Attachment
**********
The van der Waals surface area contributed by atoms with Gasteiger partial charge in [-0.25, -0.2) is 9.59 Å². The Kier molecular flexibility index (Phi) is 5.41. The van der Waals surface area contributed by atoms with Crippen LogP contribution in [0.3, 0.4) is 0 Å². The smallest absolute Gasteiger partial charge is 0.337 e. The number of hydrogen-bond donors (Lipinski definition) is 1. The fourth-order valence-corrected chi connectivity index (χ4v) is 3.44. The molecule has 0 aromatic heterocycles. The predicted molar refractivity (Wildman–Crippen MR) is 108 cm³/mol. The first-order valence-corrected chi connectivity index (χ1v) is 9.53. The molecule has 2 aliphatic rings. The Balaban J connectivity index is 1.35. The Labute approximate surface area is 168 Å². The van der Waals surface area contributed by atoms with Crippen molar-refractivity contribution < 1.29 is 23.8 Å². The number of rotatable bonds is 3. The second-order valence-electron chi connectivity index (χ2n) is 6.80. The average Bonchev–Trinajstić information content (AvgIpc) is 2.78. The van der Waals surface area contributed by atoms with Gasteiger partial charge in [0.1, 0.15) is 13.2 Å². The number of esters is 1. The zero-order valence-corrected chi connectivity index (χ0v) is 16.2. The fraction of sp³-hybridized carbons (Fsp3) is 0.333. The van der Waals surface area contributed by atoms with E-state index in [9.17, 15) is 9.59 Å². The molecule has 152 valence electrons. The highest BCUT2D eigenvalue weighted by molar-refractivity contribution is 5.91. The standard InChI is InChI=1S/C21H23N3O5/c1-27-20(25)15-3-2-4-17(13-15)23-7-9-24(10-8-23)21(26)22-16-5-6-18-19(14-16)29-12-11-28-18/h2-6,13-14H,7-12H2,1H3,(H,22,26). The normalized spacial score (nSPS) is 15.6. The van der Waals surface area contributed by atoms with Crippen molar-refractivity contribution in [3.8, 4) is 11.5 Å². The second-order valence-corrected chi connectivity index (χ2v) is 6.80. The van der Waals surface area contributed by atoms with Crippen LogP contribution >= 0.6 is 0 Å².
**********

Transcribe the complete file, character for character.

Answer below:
The van der Waals surface area contributed by atoms with Gasteiger partial charge in [-0.25, -0.2) is 9.59 Å². The Kier molecular flexibility index (Phi) is 5.41. The van der Waals surface area contributed by atoms with Crippen LogP contribution in [0.3, 0.4) is 0 Å². The smallest absolute Gasteiger partial charge is 0.337 e. The number of hydrogen-bond donors (Lipinski definition) is 1. The fourth-order valence-corrected chi connectivity index (χ4v) is 3.44. The molecule has 0 aromatic heterocycles. The predicted molar refractivity (Wildman–Crippen MR) is 108 cm³/mol. The first-order valence-corrected chi connectivity index (χ1v) is 9.53. The molecule has 2 aliphatic rings. The Balaban J connectivity index is 1.35. The Labute approximate surface area is 168 Å². The van der Waals surface area contributed by atoms with Crippen molar-refractivity contribution < 1.29 is 23.8 Å². The number of rotatable bonds is 3. The second-order valence-electron chi connectivity index (χ2n) is 6.80. The average Bonchev–Trinajstić information content (AvgIpc) is 2.78. The van der Waals surface area contributed by atoms with Gasteiger partial charge in [0.1, 0.15) is 13.2 Å². The number of esters is 1. The zero-order valence-corrected chi connectivity index (χ0v) is 16.2. The fraction of sp³-hybridized carbons (Fsp3) is 0.333. The van der Waals surface area contributed by atoms with E-state index in [9.17, 15) is 9.59 Å². The molecule has 152 valence electrons. The highest BCUT2D eigenvalue weighted by molar-refractivity contribution is 5.91. The standard InChI is InChI=1S/C21H23N3O5/c1-27-20(25)15-3-2-4-17(13-15)23-7-9-24(10-8-23)21(26)22-16-5-6-18-19(14-16)29-12-11-28-18/h2-6,13-14H,7-12H2,1H3,(H,22,26). The normalized spacial score (nSPS) is 15.6. The van der Waals surface area contributed by atoms with Crippen molar-refractivity contribution in [3.8, 4) is 11.5 Å². The second-order valence-corrected chi connectivity index (χ2v) is 6.80. The van der Waals surface area contributed by atoms with Crippen LogP contribution >= 0.6 is 0 Å².